Scheme owners to appeal FCA High Court Ucis decision

Capital Alternatives and African Land will appeal the High Court decision which sided with the Financial Conduct Authority and found that two investment schemes were collectives and could not be lawfully operated by the firms.

When the decision emerged earlier today (17 February), the FCA said the defendants could be ordered to pay compensation which could be passed on to investors.

However, at least two firms have responded that they will fight the decision with an appeal. There are 16 defendants named on the judgement.

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The firms criticised the FCA’s methods and the quality of its evidence.

Capital Alternatives said in a statement: “The FCA only won this preliminary issue trial on the basis of a narrow legal interpretation of the Financial Services and Markets Act. The FCA lost on every significant issue of fact.”

In the court judgement, Judge Nicholas Strauss QC rejected several points of evidence put forward by the FCA, deeming one particular point a “logical non sequitur”.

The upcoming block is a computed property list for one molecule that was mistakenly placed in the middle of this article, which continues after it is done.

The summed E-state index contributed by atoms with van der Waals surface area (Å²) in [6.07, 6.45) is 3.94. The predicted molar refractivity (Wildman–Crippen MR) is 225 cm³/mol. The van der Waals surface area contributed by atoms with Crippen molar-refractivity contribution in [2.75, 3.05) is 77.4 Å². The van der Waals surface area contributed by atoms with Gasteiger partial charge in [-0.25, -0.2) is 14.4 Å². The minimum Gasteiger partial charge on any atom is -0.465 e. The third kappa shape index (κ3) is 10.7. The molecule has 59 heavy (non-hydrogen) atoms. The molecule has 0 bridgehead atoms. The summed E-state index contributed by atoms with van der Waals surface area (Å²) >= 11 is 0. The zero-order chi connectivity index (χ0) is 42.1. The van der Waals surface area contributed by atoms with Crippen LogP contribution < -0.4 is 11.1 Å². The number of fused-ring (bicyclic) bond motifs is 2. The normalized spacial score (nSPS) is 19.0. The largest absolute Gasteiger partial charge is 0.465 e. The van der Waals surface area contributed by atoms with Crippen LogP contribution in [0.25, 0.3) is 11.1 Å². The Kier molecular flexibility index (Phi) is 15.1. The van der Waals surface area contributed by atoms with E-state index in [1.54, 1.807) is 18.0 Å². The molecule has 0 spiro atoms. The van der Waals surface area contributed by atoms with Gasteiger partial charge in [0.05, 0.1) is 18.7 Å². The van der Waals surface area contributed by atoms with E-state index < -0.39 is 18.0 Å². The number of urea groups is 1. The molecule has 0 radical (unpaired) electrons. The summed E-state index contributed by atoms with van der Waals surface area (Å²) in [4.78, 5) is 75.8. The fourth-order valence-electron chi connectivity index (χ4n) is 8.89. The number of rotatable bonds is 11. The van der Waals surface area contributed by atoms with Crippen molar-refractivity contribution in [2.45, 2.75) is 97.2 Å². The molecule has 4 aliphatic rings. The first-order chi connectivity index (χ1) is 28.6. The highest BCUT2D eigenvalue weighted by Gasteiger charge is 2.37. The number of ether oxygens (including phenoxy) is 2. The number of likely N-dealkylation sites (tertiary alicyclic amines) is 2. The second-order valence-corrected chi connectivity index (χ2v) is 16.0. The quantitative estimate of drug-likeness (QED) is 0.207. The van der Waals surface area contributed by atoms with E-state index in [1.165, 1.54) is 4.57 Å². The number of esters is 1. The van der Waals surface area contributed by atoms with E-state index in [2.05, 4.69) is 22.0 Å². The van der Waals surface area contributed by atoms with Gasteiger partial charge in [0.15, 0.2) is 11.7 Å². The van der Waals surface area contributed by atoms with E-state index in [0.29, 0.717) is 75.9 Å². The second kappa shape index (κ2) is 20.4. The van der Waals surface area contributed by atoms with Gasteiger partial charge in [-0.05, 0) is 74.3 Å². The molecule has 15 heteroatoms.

The company said a hearing in the Court of Appeal will likely take place later this year, and even predicted that the Judge, Mr Nicholas Strauss QC, is set to compensate the defendants in how he allocates costs “for the unfortunate way in which the FCA conducted both the case and the prior investigation”.

African Land said in a statement on its website: “At the outset, it is worth noting that the landscape of the FCA’s complaints... has changed considerably since the FCA launched these proceedings without ever having been to the farm [customers invested in].

“At the July hearing, the FCA’s case against African Land was, in effect, presented as a fraud case where the farm and its operation was a mirage. It was alleged that the scheme was not being operated in accordance with the way in which it was marketed to investors (ie separate harvesting of investor plots) and the underlying implication and tone of the FCA’s case was that the scheme was a sham.”

According to African Land, the FCA made three accusations: that the individual investor acres were not separated; that the individual investment returns were pooled; and that the investment was managed as a whole.

Only the third point stood up under the scrutiny of the High Court and led to the farm technically being classed a collective investment scheme.